4 Fun Ways to Celebrate Raksha Bandhan With Kids
As featured on Parents.com – Originally published on August 17, 2021 authored by Akruti Babaria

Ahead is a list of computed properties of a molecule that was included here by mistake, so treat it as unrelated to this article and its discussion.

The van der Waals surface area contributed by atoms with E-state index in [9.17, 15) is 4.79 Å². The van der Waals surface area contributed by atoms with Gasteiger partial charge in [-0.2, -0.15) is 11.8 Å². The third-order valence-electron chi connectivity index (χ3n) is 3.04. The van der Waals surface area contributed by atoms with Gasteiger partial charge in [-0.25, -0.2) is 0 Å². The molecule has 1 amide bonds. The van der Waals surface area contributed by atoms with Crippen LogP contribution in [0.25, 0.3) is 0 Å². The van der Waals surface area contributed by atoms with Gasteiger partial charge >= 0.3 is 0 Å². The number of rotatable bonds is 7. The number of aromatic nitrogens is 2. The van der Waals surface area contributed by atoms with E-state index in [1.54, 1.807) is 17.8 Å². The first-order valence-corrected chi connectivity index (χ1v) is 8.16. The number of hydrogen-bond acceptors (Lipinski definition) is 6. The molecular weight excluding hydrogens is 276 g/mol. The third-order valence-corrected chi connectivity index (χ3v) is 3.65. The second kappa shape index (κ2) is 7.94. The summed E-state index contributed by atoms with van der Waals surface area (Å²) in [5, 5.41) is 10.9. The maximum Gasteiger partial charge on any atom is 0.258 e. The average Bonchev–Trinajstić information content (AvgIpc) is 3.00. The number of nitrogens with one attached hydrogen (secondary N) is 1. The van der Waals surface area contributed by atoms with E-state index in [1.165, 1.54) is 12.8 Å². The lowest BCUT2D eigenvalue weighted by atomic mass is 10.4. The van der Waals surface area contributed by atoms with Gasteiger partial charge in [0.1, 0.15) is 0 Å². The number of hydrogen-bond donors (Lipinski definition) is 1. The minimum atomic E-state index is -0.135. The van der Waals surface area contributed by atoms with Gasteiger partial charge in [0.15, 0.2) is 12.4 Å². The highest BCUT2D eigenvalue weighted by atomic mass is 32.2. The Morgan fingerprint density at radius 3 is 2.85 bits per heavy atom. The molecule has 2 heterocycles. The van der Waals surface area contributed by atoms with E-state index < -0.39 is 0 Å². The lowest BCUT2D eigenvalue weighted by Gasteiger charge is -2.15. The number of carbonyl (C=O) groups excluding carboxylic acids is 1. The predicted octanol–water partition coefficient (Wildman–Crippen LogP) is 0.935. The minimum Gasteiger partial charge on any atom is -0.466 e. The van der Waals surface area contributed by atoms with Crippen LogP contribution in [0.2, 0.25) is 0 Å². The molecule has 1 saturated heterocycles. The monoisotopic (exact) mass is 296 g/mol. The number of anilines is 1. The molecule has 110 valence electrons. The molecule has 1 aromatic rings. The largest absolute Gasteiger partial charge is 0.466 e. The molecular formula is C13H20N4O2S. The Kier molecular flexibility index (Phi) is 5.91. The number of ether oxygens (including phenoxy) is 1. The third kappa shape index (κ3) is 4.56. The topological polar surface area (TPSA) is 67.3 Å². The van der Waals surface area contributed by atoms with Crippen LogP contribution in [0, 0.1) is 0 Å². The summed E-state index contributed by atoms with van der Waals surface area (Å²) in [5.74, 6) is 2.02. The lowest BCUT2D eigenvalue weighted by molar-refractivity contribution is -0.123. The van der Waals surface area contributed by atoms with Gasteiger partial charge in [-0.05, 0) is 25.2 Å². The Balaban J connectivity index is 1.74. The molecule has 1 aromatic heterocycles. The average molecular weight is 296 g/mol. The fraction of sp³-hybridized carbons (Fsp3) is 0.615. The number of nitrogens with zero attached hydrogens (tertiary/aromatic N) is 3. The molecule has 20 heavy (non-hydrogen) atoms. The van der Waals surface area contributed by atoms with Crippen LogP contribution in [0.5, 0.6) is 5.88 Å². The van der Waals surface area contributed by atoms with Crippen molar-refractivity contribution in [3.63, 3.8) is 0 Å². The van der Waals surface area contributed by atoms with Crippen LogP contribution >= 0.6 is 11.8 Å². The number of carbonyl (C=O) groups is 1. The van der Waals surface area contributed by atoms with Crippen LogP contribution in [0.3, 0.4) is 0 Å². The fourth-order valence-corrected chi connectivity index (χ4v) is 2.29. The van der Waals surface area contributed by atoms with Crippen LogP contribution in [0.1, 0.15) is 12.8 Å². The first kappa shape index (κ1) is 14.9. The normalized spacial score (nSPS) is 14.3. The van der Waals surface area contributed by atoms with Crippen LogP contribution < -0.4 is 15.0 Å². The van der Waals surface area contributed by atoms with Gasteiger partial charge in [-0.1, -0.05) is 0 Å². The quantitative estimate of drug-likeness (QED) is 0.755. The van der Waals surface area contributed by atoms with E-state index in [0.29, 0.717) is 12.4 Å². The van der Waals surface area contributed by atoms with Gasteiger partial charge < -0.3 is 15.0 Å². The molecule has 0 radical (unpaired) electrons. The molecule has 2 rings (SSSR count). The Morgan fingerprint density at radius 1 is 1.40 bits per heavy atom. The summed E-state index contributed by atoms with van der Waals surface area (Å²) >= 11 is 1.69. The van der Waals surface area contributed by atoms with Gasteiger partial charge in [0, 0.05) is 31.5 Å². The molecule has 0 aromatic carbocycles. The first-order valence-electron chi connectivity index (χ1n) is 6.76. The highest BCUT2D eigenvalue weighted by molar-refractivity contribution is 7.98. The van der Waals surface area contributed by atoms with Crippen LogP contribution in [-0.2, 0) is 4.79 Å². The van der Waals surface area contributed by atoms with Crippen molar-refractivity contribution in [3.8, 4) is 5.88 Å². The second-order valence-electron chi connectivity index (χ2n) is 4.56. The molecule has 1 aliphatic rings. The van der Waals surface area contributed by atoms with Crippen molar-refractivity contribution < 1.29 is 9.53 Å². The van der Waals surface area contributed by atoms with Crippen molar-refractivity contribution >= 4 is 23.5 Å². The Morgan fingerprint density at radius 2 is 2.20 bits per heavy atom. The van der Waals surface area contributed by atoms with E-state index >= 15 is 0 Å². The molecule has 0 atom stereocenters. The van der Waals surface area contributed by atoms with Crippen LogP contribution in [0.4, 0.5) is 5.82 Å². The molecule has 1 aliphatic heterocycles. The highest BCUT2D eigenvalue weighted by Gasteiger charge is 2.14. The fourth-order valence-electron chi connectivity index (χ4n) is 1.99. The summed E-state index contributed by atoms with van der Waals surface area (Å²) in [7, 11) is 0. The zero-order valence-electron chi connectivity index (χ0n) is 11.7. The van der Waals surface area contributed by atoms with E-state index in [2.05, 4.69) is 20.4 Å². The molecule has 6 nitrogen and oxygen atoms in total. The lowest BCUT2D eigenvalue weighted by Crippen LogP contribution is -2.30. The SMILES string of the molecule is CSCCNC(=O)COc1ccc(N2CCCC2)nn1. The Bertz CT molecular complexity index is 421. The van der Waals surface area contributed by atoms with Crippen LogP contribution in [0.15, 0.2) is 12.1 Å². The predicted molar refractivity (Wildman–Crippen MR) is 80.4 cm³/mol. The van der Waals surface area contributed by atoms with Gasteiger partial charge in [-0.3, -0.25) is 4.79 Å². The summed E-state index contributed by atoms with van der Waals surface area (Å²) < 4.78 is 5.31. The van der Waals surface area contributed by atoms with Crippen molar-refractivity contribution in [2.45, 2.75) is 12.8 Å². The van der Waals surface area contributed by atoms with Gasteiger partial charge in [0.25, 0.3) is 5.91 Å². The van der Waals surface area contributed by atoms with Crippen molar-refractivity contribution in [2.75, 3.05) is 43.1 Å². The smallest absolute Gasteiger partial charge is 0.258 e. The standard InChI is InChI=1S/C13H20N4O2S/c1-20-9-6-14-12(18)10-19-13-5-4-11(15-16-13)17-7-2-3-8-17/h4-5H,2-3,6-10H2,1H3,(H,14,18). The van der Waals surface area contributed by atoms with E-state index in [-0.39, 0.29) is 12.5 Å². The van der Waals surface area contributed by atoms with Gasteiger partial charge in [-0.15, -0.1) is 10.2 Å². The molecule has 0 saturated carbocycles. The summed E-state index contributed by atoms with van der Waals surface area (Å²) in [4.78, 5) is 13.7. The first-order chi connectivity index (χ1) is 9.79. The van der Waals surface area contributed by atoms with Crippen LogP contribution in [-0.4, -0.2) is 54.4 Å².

Raksha Bandhan is a Hindu holiday to express love, gratitude, and protection with a symbolic piece of thread. Here are fun ways to get your children involved. Raksha Bandhan, or Rakshabandhan, is a centuries-old Hindu tradition celebrating love, gratitude, unity, and a promise of protection. The word "Raksha" means protection and "Bandhan" means bond. A sacred thread called a "Rakhi," symbolizing positivity and good wishes, is tied on the wrist of a loved one in a ceremony filled with laughter, sweets, and joy. Raksha Bandhan falls on a full moon day in Shravan, the fifth month of the Hindu lunar calendar. This year it's celebrated on August 22. The holiday is most popular as a celebration of brother-sister bond. Traditionally, a sister prepares a Puja Thali—a prayer plate filled with flowers, a diya (oil lamp), sacred red powder, sweets, and rakhi. But historical and religious references highlight the holiday as an act of tying a sacred thread to express love and receive protection beyond the brother-sister relationship. For example, Alexander the Great's wife sent a rakhi to the King Porus asking to spare her husband's life. In the Hindu epic Mahabharata, Draupadi tied a rakhi on Lord Krishna—one of the incarnations of Lord Vishnu from the Holy Trinity—who in turn helped Draupadi in several instances when she needed it the most. How to Celebrate Raksha Bandhan with Your Kids Having spent our childhood in India, my sister and I enjoyed Rakshabandhan with our cousins, aunts, friends, and neighbors. Our family honored the love and the sentiment of the holiday. I remember buying the trendiest rakhi's for my cousins, friends, and Lord Krishna—the latter is something many young girls do to express their love and to ask for protection in time of need. As an immigrant mom raising a child in America, it's important to make sure my 4-and-a-half-year-old son understands his parent's roots and embraces his identity. And with everything that we have been through as families and society during the pandemic, I look forward to Raksha Bandhan where we can celebrate bonds and friendships and express our gratitude for our loved ones. Here are some easy DIY activities to get you started on planning your celebrations. Make your own rakhi All you need for this bracelet filled with love are some craft beads, thread, and scissors. Take a thread or craft floss and cut it to an appropriate length so a child can tie it as a bracelet. Knot one end and place beads on the string and then tie a knot at the other end. Leave enough room so you can tie a knot around the wrist too. Get creative with colors, letters, and designs. It is also customary for the person tying the rakhi to receive gifts from the person they give it to. We would get new clothes, cash, candy, and toys—my most favorite part of the holiday. It was like Christmas in summer. Create a gratitude craft Make a gratitude flower where a child can write what they're most grateful for about their rakhi friend on each flower petal. Turn it into a rakhi gift which they can exchange with one another. Encourage your kid to also read it out loud to their friend. (Here is a link to a gratitude flower pattern you can print and cut out for the activity.) Try a delicious Mango Lassi No Raksha Bandhan celebration is complete without sweets. In the hot summer months, enjoy this Indian Mango Lassi recipe to cool off and to transport you to the mango orchards of India. You will need yogurt, ice cubes, mangoes or mango pulp, sugar, and powdered cardamom (optional). Add a cup of yogurt, a few ice cubes, a cup of mangoes or mango pulp, and 1 tablespoon of sugar in a blender Blend till it's the consistency of a smoothie If it's too thick, add a few tablespoons of milk to thin it out Check for sweetness and add more sugar if needed Sprinkle with a pinch of cardamom powder and enjoy a cold Mango Lassi Host a rakhi party For Rakshabandhan at my house, we typically invite our family and friends of all backgrounds over for a gratitude party. Kids make their own rakhis, pick who they wish to tie theirs on, eat mithai (Indian sweets), and exchange small gifts. This has not only helped retain the essence of the holiday and pass it down to our son, but also expanded our family by sharing with loved ones of all backgrounds. During the pandemic, you can host a smaller gathering outdoors or even virtually—either way, the meaning of the holiday won't be lost.